Ghosts of the Titanic

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HarperCollins, Jul 1, 2001 - History - 293 pages
4 Reviews

What really happened on that unforgettable April night in 1912?

Even after nearly a century, many facts about the sinking of the "unsinkable" ship, Titanic, remain a mystery, as potent and perplexing as ever. But now, Dr. Charles Pellegrino -- whose New York Times bestseller, Her Name, Titanic, is considered one of the preeminent books on the unparalleled catastrophe -- returns to an icy, mile-wide graveyard two and a half miles beneath the surface of the ocean to set free the ghosts that linger among the twisted wreckage. Using surviving first-hand accounts, remarkable new evidence, cutting edge technology and latest oceanic findings, he gives us the most vivid, poignant, shocking, and compelling re-creation yet of the doomed liner's horrific final moments -- and offers stunning, never-before-revealed truths about the great, tragic leviathan's history, fate, and breathtaking legacy.

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Charles Pellegrino is an archaeologist (amongst other things) and has travelled to the bottom of the ocean to investigate the Titanic. Not only does this book talk about his expeditions, but he also ... Read full review

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George Zebrowski: After New York Times Book Reviewer Michael Parfit claimed that Pellegrino (a scientist who explores life on the abysal plains with some of the world's top scientists and engineers - and who has sailed with Robert Ballard's team for months at a time) was too dumb to know that life was not a dominant condition on the abysal plains, Sir Arthur Clarke responded:
"Fascinating. We now have it on the authority of the New York Times Book Review that NASA scientists ought to save their time and money and simply stop designing probes to look for life on Mars - in the form of bacteria - because if they do find bacteria there, they will not have found life. Mud from the abyssal plains, handful for handful, has more microorganisms than mud from the Amazon rainforest [to say nothing of near-microscopic nematode worms, mullusks, and crustaceans]. The Times have completely misread biology, as they misunderstood basic physics when they castigated Robert Hutchings Goddard for being too ignorant to know that rockets could never fly in space."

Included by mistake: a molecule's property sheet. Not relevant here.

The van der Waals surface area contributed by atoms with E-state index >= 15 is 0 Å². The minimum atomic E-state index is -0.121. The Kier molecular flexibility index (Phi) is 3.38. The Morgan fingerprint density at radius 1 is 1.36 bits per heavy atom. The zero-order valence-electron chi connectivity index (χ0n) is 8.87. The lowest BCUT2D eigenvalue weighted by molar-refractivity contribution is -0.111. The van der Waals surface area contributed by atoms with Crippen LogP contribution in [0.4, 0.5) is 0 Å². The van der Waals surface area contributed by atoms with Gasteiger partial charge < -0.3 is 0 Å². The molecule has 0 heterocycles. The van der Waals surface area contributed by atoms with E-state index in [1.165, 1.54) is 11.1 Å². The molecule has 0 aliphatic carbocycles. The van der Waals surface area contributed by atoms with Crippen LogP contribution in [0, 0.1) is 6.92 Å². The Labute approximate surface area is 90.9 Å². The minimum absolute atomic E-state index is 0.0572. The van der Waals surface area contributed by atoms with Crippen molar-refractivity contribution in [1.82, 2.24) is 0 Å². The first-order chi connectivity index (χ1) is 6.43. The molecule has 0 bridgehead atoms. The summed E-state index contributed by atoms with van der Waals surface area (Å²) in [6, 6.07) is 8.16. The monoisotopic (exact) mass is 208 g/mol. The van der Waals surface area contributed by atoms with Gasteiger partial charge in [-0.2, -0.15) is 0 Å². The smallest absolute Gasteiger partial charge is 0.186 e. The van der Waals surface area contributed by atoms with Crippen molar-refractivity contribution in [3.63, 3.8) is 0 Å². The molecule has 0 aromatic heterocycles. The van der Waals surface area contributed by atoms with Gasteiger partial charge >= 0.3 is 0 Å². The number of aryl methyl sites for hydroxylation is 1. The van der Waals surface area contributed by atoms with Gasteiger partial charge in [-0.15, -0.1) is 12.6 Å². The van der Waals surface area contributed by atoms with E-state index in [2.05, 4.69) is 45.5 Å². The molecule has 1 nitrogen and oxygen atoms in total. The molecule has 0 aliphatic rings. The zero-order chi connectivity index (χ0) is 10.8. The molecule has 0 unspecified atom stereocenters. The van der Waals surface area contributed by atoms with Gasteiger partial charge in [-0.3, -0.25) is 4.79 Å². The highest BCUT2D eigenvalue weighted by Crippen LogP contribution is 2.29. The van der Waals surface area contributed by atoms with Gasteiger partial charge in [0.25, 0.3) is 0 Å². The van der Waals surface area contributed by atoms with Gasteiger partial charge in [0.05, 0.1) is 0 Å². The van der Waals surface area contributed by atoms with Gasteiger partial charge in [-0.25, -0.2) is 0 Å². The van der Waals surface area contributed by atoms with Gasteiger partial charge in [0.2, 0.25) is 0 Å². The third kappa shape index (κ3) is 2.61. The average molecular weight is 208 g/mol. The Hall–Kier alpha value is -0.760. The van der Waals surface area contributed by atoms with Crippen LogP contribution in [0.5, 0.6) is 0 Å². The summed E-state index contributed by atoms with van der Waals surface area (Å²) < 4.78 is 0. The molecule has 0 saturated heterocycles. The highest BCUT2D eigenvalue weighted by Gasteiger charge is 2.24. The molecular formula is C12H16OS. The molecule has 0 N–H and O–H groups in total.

When Parfit's book review-based accusation that Pelegrino has attempted to build a career by creating "imaginary friendships with famous people," was met prompltly by letters from such "imaginary friends" as Arthur C. Clarke and Walter Lord (James Cameron did not immediately respond, because he was too busy preparing to bring none other than his friend Pellegrino to the Titanic, for his "Ghosts of the Abyss" expedition; and only Robert Ballard remained silent [owing to a parting of ways over whether or not artifacts should be recovered from the Titanic and studied {the main topic of "Ghosts of the Titanic"} - about which Ballard famously commented that he should have drowned Pellegrino when he had the chance]), Parfit responded, in the New York Times, by revising his claim downward to only one imaginary famous friend:
"The quotations I cite in my review ["At Sea with a Sunken Ship"] illustrate the way Pellegrino engineers an inaccurate impression that he is Robert Ballard's scientific colleague. Ballard's brief citation of Pellegrino's downblast theory - the only mention of Pellegrino in the main text of 'Discovery of the Titanic' - does not contradict that. In the mention, Ballard describes Pellegrino as a writer, not a fellow scientist."
Now, let's see if I've got this surrounded: Parfit says that Ballard cites Pellegrino's scientific theories in his book, but this does not mean that Pellegrino is one of Ballard's scientific colleagues. Ballard, the writer, describes Pellegrino as a fellow writer, but again, they are not colleagues. The logic escapes me. For too many people the truth, whether in science or in social life, is just too dramatic to believe.
Just as oddly, Parfit found Pellegrino's support of Cameron's hypothesis (backed by survivors' accounts) that the Titanic's solid oak grand Stairway was not eaten by wood worms but broke away and floated out through the crystal dome as the ship sank - utterly ridiculous. Nevermind that detailed forensic archaeological investigations (combined with the discovery that wood almost everywhere beyond the grand stairway is remarkably intact)have confirmed beyond serious dispute what common sense had been dictating all along: the stairway floated away, because the notion that wood floats was neither ridiculous nor untennable in the first place. Add to this riduculousness Parfit's untennable claim that the survivors' accounts Pellegrino cites (the Lord-and-Pellegrino File) are all made up: Notwithstanding the fact that the Files have been replicated for the British Maratime Museum and the Titanic Historical Society, and are downloadable for free on Pellegrino's website.
As Pellegrino and I cannot say often enough: Education. There is no substitute.

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About the author (2001)

Charles Pellegrino has been known to work simultaneously in entomology, forensic physics, paleo-genetics, preliminary design of advanced rocket systems, astrobiology, and marine archaeology. The author of eighteen books of fiction and nonfiction, including Unearthing Atlantis, Dust, Ghosts of the Titanic, and the New York Times bestseller Her Name, Titanic, he is the scientist whose dinosaur-cloning recipe inspired Michael Crichton's bestselling novel Jurassic Park. Dr. Pellegrino lives in New York City.

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